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NISSAN’S FULL-SIZE ARMADA: Old School For Your Carpool

Car Reviews

NISSAN’S FULL-SIZE ARMADA: Old School For Your Carpool


Old School For Your Carpool

The visual isn’t fried or seared into my brain, but it might as well be fried or seared. Infiniti’s QX80, the sister ship (with an identical footprint) to our 2021 Nissan Armada, was parked in a supermarket parking lot. Immediately adjacent was an Audi allroad, Audi’s station wagon with – as you’d guess – ‘all-road’ attributes, supplying room for four or five and their luggage. There’s no 3rd row in the Audi, and negligible towing capacity, but it will do most of what the average family will ask it. And its slightly lifted roofline comes only to the Infiniti’s windows. The QX80 and our test Armada, if they were dudes, would be Big Ass Dudes, seemingly of a different generation – and packed with a different sensibility.

That sensibility gets refreshed in the 2021 Armada. Nissan’s ‘At a Glance’ tells us that the Armada’s new ‘rugged’ exterior and ‘premium’ interior offer a combination of strength and luxury(!). In my view, the Armada’s exterior has always done ‘rugged’ well, and the refresh doesn’t make it more so. Its Infiniti sister puts a slightly more upscale contour in its sheetmetal and details, but both offer a footprint that speaks better to Sumi than sushi. The Armada is a tall, upright conveyance able to go toe-to-toe with Tahoes and Ford’s short-wheelbase Expedition. And in its generous height you get a generous greenhouse, making you – even in the absence of a royal title – King of the World.

Inside, you won’t escape the remnants of its old school platform, but Nissan’s product team has tried mightily to keep it relevant in its technology. An all-new, largest-in-class 12.3-inch display is enhanced by Wi-Fi and wireless Apple CarPlay, while Nissan’s standard Safety Shield 360 plus Intelligent Lane Intervention, Intelligent Forward Collision Warning and Blind Spot Intervention mean you can screw around with Wi-Fi and CarPlay without EVER having to look at the roadway, or listen to the honking of those angry motorists behind you without CarPlay, just wanting to arrive (safely) at their destination.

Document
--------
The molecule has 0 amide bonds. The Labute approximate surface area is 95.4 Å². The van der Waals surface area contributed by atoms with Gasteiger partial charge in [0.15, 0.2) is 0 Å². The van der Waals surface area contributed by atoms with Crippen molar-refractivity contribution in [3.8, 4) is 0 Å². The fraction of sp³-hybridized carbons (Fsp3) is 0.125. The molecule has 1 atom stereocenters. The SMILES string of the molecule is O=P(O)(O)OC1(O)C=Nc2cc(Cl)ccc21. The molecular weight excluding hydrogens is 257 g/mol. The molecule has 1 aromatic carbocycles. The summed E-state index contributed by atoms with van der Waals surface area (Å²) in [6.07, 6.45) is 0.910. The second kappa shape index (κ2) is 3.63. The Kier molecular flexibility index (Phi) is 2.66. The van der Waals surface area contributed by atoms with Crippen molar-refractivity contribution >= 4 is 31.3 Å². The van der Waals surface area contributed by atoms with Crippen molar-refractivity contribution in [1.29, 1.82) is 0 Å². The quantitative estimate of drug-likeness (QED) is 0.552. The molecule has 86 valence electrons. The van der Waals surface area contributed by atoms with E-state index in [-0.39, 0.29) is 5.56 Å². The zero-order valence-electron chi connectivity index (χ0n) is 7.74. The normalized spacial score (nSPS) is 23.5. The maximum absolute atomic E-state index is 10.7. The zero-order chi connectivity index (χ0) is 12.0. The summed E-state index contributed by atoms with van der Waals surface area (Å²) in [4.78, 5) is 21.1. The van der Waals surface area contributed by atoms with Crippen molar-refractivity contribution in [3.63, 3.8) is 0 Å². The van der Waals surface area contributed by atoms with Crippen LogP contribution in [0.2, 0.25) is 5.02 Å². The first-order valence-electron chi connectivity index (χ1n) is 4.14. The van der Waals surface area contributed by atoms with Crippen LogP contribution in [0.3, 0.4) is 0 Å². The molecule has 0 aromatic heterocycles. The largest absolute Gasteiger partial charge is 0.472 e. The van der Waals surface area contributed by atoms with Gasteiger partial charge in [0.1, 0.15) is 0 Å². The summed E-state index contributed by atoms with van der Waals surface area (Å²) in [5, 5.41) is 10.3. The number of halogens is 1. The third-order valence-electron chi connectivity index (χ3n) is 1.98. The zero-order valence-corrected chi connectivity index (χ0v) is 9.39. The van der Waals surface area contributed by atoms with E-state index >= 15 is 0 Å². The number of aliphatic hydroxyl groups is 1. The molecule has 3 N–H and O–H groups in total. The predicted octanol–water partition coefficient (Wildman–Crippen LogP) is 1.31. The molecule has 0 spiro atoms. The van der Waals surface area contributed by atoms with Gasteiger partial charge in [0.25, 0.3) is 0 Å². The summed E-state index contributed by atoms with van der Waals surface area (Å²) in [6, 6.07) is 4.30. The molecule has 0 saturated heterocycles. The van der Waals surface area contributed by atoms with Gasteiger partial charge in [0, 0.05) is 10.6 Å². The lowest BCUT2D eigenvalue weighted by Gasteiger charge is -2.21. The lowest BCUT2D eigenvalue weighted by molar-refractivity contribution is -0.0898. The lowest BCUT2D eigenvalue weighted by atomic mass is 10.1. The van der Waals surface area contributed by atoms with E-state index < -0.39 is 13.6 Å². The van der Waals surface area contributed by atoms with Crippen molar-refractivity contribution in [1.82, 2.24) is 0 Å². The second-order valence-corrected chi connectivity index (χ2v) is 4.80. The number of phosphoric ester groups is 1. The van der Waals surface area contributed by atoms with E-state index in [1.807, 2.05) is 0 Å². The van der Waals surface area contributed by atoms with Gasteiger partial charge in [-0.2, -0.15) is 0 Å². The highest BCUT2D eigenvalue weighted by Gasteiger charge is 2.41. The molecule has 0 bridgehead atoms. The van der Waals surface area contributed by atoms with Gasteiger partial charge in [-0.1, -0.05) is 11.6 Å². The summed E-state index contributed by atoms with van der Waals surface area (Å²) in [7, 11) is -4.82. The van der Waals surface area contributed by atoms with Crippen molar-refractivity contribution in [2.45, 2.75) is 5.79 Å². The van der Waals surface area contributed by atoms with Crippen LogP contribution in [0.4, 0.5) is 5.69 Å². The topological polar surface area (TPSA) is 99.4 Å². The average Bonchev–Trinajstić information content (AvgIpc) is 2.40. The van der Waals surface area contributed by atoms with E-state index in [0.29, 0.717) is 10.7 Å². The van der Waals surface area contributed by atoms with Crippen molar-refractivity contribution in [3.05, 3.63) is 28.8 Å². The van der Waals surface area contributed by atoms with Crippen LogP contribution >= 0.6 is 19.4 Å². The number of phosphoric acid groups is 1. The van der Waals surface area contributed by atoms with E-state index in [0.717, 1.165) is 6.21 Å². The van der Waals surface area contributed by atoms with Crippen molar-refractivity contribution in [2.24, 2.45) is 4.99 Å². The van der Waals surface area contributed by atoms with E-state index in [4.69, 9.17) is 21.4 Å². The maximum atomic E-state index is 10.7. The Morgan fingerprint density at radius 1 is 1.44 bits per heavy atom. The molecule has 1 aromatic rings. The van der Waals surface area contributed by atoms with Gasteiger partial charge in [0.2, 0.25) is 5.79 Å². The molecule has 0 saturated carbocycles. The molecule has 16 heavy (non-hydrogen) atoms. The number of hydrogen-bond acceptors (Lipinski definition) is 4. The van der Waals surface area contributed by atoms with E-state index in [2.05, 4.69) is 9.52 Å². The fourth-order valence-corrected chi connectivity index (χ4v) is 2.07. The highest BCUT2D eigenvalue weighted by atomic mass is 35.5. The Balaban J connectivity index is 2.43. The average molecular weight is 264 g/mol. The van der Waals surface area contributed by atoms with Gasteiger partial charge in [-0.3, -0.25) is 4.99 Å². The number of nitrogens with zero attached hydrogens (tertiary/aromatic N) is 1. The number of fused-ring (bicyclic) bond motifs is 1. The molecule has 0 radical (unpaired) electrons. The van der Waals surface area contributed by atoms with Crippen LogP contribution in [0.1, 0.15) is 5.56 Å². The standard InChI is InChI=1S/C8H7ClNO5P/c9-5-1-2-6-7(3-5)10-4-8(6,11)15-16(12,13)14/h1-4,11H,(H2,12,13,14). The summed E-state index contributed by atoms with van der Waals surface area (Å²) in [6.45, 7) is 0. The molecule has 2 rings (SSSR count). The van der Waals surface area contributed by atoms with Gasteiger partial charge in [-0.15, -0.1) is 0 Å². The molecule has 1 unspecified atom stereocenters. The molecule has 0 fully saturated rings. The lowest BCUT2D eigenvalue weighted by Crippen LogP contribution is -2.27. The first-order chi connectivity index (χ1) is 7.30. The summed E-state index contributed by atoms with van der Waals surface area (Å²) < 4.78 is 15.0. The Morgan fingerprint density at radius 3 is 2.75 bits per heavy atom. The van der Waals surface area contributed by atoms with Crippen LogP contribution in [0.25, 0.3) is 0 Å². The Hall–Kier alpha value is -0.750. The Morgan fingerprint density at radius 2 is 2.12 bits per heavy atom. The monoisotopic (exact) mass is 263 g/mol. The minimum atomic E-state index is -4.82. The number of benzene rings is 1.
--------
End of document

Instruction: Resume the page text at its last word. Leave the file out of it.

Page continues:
But within the context of a Big *ss SUV, the trump card – even for you Socialists – is capability. And in that the Armada delivers in a way you’d hope something named Armada – at least after 1588 – would. Under the hood is Nissan’s well-respected 5.6 liter Endurance V8, now delivering 400 horsepower (best-in-class) and 413 lb-ft of torque. Powering either rear wheels or all wheels via a 7-speed automatic transmission, the Armada now offers 8,500 pounds of towing capability (again, best-in-class) with a maximum tongue weight of 850 lbs. and, not surprisingly, a 13 City/18 Highway/15 Combined EPA estimated fuel economy. To be sure, given the Armada’s bulk (Nissan gives an AWD curb weight of around three tons!) we weren’t expecting much from the EPA testing, but if this is your daily driver you might want to forego the daily frap in order to buy your daily gallon. 

With a large proportion of its direct competitors receiving a redesign rather than a refresh, the Armada lags behind the Tahoe and Expedition in latest tech or greatest number of features. But on some level its old school cool is reassuring. Sure, Ford’s EcoBoost V6 specs read and perform well, but there’s a complexity to a boosted mill that you won’t see – or suffer – in a normally aspirated V8. And while we like the upscale angularity of the all-new Tahoe and its GMC and Cadillac siblings, those – at least for now – don’t seem to convey the timeless appeal of Nissan’s take on fullsize. 

The top-of-the-line Armada Platinum tested was absolutely splendid in its Coulis Red Pearl coating and quilted leather interior. But it was also over $70K, and at that price I’d hope to be shopping on an Infiniti showroom, with its better coffee and real leather sofas. If I were thinking Armada I’d be thinking a 4WD SL, with a sticker closer to $60K. At that price point it’s a helluva lot of SUV, and one helluva deal. Pool your savings.

Boldt, a contributor to outlets such as, Kelley Blue Book and Autoblog, brings to his laptop some forty years of experience in automotive retail, journalism and public relations. He is a member of the Texas Auto Writers Association, Chicago's Midwest Automotive Media Association and L.A.'s Motor Press Guild. David is the Managing Editor of txGarage and the automotive contributor to Dallas' Katy Trail Weekly.

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